Well, that’s the wrong way! What do you do when your image or a layer is crooked or flipped on its side?
Hi there! I’m Cara and as a photographer, I often need to polish up my images in Photoshop. Rotating images is a basic task and there are several easy ways to accomplish it in Photoshop.
Let’s look at them together!
Note: the screenshots below are taken from the Windows version of Adobe Photoshop, if you’re using the Mac version, the navigations may look slightly different.
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What if your image is in a horizontal orientation and you want to switch to vertical (or vice versa)? You can do this quickly with the Image Rotation command in the Image menu.
Simply go to Image in the menu bar, hover over Image Rotation and choose the option you want.
You can rotate it all the way around with the 180° option or 90° in the clockwise or counter-clockwise direction. The Arbitrary option allows you to choose your own exact angle to rotate in either direction.
You can also flip the canvas vertically or horizontally, which will flip the image either left to right or top to bottom. Learn more about how to flip images in Photoshop here.
Rotate an Image with the Crop Tool
But what if you don’t want to rotate the image 90°? And maybe you don’t know the exact angle you want to use. You need to eyeball it, which you can do easily with the crop tool.
Access the Crop Tool from the toolbar on the left or hit C on the keyboard.
You’ll see the crop marquee border appear around the image. Hover your cursor outside the border near one of the corners and it will turn into a double-ended arrow with a 90° bend. Make sure that the cursor icon appears, otherwise you’ll change the size of the image instead.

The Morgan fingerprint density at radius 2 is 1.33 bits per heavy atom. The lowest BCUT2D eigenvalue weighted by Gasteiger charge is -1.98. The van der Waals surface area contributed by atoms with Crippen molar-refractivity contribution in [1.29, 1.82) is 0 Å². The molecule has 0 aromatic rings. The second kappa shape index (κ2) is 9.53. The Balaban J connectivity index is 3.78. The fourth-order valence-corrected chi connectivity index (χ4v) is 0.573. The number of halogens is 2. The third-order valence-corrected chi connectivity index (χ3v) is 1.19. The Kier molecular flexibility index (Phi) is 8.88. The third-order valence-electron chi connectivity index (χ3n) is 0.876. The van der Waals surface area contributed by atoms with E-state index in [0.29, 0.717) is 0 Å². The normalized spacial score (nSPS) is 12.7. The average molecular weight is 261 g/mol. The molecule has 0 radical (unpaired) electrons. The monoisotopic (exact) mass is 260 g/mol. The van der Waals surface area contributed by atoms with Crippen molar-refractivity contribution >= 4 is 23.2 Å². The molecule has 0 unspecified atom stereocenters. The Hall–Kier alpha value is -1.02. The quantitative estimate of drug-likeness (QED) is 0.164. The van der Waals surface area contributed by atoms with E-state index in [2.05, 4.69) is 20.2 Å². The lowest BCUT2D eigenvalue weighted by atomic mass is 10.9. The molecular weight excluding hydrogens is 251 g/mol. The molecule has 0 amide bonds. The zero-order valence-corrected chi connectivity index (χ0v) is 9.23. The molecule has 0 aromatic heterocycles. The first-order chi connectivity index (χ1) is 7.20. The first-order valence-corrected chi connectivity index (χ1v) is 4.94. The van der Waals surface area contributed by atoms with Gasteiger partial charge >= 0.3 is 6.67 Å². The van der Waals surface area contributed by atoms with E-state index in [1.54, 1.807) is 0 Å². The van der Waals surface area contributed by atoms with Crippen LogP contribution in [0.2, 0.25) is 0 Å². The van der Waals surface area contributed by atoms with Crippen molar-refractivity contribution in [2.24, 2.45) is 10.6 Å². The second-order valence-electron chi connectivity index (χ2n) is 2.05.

Click and drag the cursor to slowly rotate the image .1 degree at a time. Hold the Shift key and the image will rotate 15 degrees at a time.
Rotate a Layer with the Free Transform Tool
With the previous two methods, you can rotate an image any which way you please. But what if you only want to rotate part of the image? In other words, just a layer?
You can do that with the Free Transform tool. To demonstrate, I’ve made a selection around one of the gyoza and copied it to its own layer.
Select the layer you want to rotate, then hit Ctrl + T or Command + T on a Mac. The Free Transform toolbox will appear around the selection. Alternatively, you can go to Edit in the menu bar and select Free Transform.
Hover the cursor near one of the corners and you’ll see the double-ended arrow icon with a 90° bend appear. Click and drag to rotate the gyoza.
If you need to rotate multiple layers, hold down the Ctrl or Command key as you select layers to select multiples. Then you can use the Free Transform tool to rotate them together.
Interested in more tips on how to use Photoshop? Check out more of our tutorials, such as this one on how to change the canvas size.About Cara Koch